By Terrence McCoy
By Allie Conti
By Chuck Strouse
By Scott Fishman
By Terrence McCoy
By Ryan Yousefi
By Ciara LaVelle, Kat Bein, Carolina Del Busto, and Liz Tracy
By Pepe Billete
How many prosecutors do you think are needed for the prosecution of public corruption cases in Miami?
I think eight is the right number, as it stands now. What's more important, though, is the type of people and the quality of the people, not necessarily the quantity. And it's my opinion that for security reasons it's important to have a smaller, closed group of people working together.
Keeping confidential information confidential?
Yeah. A lot of the stuff we do is extremely high-profile, and a lot of the matters we end up investigating turn out to be bogus. If information like that gets out, it could be very damaging to innocent people. A very small proportion of the matters that we investigate -- I'd say under twenty percent -- actually result in an indictment.
How do you make a case? How are they initiated?
Like any other investigation, generally: A defendant or a potential defendant in a criminal investigation begins to cooperate. We do either a historical investigation, in which we attempt to reconstruct past events with the testimony of witnesses and the use of documentary evidence, or we do a proactive investigation: undercover operations, or what's often referred to as "stings."
The other type of source is citizens' complaints, and some of those tend to be reliable and some not so reliable. We consider and check out all reasonable sources of information.
What's an example of a historical investigation?
The Raul Martinez case. Silvio Cardozo, a former Hialeah councilman, and Antonia Pardona, a former Hialeah housing commissioner, entered into plea negotiations with the government and began providing investigators with information about criminal conduct among city officials in Hialeah. And as a result of that cooperation, we were able to develop other witnesses and documentary evidence of crimes that were alleged to have been committed by other people, including former city councilman Andres Mejides and Mayor Raul Martinez.
That's one way we get tips: Someone cooperates. Another situation is where you develop leads from reading the newspaper, such as in Daoud.
Hialeah also. Hialeah wasn't strictly a case that was developed by informants. The Miami Herald had already done a lot of work for us in its series "Hialeah: Zoned for Profit." That provided us with some sort of framework for our approach when we developed these cooperators later on. In the case of Daoud, the Herald had a series of articles on CenTrust Savings Bank and its CEO, David Paul.
Was all the information new, or had you already heard some of it?
I can't answer that.
You're asking the wrong person. You should ask an investigator that question. I take part in the planning stage, but I don't take part in those meetings.
That raises an important point not understood by everybody: that the U.S. Attorney's Office doesn't make these cases alone. How do you coordinate your efforts with other agencies?
Well, in terms of the strict division of labor, it's often said that the Bureau [FBI] or other investigative agencies -- like IRS, Customs, internal affairs -- investigate cases and we prosecute them. Ideally we work together at every phase. It doesn't always work that way, but in the ideal situation we're involved from the outset. A person comes in and complains he's being solicited for a bribe. Our office will sit down with the federal agencies involved and come up with some sort of plan as to what we need to do to legally establish that a bribe has been solicited and what sort of evidence we would need to prove it. Every case has to be judged on its own merits. The decision whether or not to exercise prosecutorial discretion is the single most important one that a prosecutor can make.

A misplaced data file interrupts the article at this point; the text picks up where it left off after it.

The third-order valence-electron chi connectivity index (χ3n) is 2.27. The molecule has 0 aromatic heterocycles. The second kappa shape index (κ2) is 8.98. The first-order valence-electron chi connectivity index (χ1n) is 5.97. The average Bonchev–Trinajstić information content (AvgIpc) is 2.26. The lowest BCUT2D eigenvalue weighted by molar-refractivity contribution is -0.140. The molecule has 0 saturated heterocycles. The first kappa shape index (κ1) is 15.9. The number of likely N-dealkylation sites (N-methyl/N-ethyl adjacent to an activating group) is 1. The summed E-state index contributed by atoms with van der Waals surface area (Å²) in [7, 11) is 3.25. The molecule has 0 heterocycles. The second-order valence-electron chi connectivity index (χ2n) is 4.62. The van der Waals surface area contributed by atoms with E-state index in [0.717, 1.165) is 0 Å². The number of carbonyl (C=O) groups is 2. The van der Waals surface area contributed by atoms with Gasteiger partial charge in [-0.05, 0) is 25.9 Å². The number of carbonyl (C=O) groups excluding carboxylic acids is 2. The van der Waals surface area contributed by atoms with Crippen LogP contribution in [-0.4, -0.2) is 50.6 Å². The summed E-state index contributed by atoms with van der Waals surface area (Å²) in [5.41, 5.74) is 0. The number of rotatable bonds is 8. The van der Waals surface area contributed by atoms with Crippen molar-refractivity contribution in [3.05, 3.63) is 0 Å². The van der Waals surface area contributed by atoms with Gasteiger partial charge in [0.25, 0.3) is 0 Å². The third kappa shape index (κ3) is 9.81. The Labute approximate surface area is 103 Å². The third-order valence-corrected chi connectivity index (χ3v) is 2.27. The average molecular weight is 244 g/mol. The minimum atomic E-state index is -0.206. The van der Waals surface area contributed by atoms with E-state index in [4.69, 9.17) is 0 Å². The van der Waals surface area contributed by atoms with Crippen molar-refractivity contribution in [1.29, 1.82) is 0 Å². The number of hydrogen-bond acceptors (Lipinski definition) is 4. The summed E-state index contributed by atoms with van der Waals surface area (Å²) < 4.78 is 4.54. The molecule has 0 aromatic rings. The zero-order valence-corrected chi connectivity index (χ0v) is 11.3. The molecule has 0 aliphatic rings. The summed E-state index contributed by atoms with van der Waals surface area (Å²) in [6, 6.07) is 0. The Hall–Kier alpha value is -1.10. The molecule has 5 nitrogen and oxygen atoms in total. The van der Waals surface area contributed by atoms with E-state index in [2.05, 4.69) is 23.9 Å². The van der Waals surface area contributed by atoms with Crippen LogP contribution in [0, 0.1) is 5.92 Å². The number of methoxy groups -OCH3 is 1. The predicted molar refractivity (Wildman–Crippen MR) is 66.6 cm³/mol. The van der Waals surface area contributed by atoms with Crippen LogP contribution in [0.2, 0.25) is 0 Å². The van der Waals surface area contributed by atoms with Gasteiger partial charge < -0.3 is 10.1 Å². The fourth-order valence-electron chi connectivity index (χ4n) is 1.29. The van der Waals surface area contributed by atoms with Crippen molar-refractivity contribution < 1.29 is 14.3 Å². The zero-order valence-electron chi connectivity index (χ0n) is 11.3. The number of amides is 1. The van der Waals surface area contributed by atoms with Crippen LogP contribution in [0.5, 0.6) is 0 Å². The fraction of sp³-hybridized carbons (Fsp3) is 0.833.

How do you go from prosecuting a defendant to working with that person as a cooperator?
On a personal level?
It's awkward but not impossible. It's mainly awkward for the defendant. I try not to take these matters personally. I try to remain objective, so I can be a better judge of how the jury's evaluating the evidence. It's more difficult for the defendant, though, because he has seen me as his persecutor. So we have to get beyond that. If there's a grudge on my end, it's usually aimed at the opposing attorneys. In the heat of battle it can get a little hot in there.
How consumed do you become by your trials?
Generally the work week is about a hundred hours, more or less. I get up about four-thirty in the morning, get to the office by six-thirty, start preparing for the witnesses who are going to testify that morning, get all the documents in order. Usually work through lunch, send out for lunch. Then at the end of the day, about five, five-thirty, you come back, you have witnesses show up to be prepped for the next day. Stay until about eight, go out to eat, back to the office, leave by ten-thirty, get home about eleven-thirty, try to sleep, go back and do it again. Weekends, try to give yourself a break one of the days: You work at least eight to ten hours Saturday and Sunday. I usually end up losing ten pounds. What usually happens is you start living off of adrenaline and at the end of it you get sick, sick as a dog. Your body catches up with you.